- Created on Saturday, March 18, 2017
- Written by Fr. Robert Novokowsky
On temporal matters, I have some bad news and some great news. The bad news is that we needed to get a loan to secure our finances. This loan was a bridge loan, to bridge the gap between the time the pledges were made to the Living Our Mission Capital Campaign and the time the payments are received by the parish. The loan would secure a healthy balance in our bank accounts so we were prepared to meet any emergency. We were advised that the price of the interest payments (the lowest ever) was well worth the security it provided. So in January we took a loan (backed by the diocese) which was $140,000.
The great news: two months later the loan is already paid in full, and there's money in the Building Fund! The parish was named as the beneficiary in several areas of Leroy Basham's Last Will and Testament. Because of his foresight and generosity, we were able to pay off the loan in one fell swoop. We have also received various other things, including property, which will all be liquidated. His pickup truck will remain in the parish service. Leroy lived very modestly; may his generosity now provide for him, by the mercy of God, an eternal reward. Please pray for Leroy's repose: May God rest his soul. Amen.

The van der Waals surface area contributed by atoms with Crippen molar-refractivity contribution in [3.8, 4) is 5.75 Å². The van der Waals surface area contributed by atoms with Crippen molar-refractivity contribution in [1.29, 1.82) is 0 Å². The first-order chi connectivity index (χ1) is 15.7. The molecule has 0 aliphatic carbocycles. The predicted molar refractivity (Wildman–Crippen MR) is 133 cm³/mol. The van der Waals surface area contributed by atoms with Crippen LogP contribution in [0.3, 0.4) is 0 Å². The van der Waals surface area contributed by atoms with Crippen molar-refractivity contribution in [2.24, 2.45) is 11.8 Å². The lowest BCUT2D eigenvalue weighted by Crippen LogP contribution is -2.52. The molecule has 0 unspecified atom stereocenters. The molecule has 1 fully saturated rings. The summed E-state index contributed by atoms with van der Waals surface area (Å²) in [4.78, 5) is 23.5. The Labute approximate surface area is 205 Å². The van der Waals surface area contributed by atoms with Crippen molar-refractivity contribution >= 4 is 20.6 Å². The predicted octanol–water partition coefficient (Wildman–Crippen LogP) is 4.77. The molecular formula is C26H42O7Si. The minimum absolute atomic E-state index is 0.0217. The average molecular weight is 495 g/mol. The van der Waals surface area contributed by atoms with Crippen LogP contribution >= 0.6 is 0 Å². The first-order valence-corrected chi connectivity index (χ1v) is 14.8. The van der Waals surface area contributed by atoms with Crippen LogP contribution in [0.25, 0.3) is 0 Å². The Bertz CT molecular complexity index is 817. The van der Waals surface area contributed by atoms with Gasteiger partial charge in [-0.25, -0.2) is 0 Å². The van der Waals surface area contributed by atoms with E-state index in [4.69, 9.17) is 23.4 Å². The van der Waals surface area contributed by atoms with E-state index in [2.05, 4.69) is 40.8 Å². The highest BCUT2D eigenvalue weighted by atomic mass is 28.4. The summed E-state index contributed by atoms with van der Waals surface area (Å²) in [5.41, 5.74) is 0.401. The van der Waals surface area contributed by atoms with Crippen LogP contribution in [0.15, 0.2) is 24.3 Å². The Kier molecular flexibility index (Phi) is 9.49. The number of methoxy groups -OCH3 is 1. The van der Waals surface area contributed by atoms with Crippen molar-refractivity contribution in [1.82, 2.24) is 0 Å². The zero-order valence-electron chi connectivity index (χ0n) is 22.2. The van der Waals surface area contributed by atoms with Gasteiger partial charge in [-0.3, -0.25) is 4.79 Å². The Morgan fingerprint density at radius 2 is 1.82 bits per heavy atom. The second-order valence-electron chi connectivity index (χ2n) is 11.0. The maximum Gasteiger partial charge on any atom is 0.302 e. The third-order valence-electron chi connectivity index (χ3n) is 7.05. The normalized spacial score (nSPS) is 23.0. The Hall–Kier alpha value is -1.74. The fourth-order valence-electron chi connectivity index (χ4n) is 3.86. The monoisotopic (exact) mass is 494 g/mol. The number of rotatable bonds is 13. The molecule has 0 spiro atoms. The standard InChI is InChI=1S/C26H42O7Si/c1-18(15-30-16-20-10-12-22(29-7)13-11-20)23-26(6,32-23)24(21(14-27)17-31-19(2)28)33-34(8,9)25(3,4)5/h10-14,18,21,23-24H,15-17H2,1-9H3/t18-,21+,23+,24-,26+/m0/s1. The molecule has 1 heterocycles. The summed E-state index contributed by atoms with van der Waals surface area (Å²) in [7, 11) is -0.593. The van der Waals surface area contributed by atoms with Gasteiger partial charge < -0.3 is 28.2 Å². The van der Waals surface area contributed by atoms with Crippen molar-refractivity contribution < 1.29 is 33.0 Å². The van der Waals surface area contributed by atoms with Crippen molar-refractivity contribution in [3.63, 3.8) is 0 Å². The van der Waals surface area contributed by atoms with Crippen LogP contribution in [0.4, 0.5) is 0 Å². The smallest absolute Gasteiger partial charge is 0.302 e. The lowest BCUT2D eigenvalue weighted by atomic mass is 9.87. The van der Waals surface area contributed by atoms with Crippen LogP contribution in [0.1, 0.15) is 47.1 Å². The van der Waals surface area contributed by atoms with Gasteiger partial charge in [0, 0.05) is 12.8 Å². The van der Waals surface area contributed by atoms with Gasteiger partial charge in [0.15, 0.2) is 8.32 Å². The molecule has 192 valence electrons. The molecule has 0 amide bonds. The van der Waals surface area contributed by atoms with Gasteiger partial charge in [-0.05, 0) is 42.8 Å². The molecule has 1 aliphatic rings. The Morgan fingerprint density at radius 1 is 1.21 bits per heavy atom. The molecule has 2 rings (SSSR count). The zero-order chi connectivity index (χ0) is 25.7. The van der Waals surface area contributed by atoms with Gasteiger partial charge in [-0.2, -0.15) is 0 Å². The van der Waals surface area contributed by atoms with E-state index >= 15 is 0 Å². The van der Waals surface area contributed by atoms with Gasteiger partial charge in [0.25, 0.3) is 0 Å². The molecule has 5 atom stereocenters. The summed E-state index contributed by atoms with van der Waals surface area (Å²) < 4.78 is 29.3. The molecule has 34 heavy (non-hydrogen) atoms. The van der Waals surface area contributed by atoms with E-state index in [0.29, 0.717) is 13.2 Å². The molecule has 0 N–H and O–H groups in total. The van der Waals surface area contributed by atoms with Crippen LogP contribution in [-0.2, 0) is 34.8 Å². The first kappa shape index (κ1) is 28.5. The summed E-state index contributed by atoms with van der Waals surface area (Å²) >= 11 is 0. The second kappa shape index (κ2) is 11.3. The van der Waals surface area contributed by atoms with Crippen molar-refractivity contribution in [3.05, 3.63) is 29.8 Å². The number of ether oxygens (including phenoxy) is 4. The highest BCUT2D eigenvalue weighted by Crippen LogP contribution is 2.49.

The importance of planned giving. Ideally the healthy parish is able to conduct its regular operations on its regular donations. Special donations, like bequests, enable the parish is do the special things like building or funding an endowment. You are required to look after your own needs with your own God-given resources. When your earthly pilgrimage is come to an end, will your resources exceed or fall short? For many, the resources will far exceed. St. Thomas says our God-given resources are entrusted to us, not only to take care of us, but also to enable us to help the common good of the community. If we hoard our resources, we might justify it by saying "God gave it to me for me." In actual fact, "God gave it to you for you and the community." If you had nothing to give, you’d never have the reward of being a benefactor. Being a benefactor is more than a benefit to the benefactor, it is essential: "Come blessed of my Father, possess you the kingdom prepared for you from the foundation of the world. For I was hungry and you gave me to eat; I was thirsty and you gave me to drink; I was a stranger and you took me in … Then shall the just answer him "Lord, when did we see you hungry? … Amen I say to you, as long as you did it to one of these my least brethren, you did it to me," (Matt. 25.34 ff). This gives some poignancy to the phrase "It is better to give than to receive."
Thank you for your continued generosity to the parish, in temporal goods, and spiritual goods also. May God reward you richly.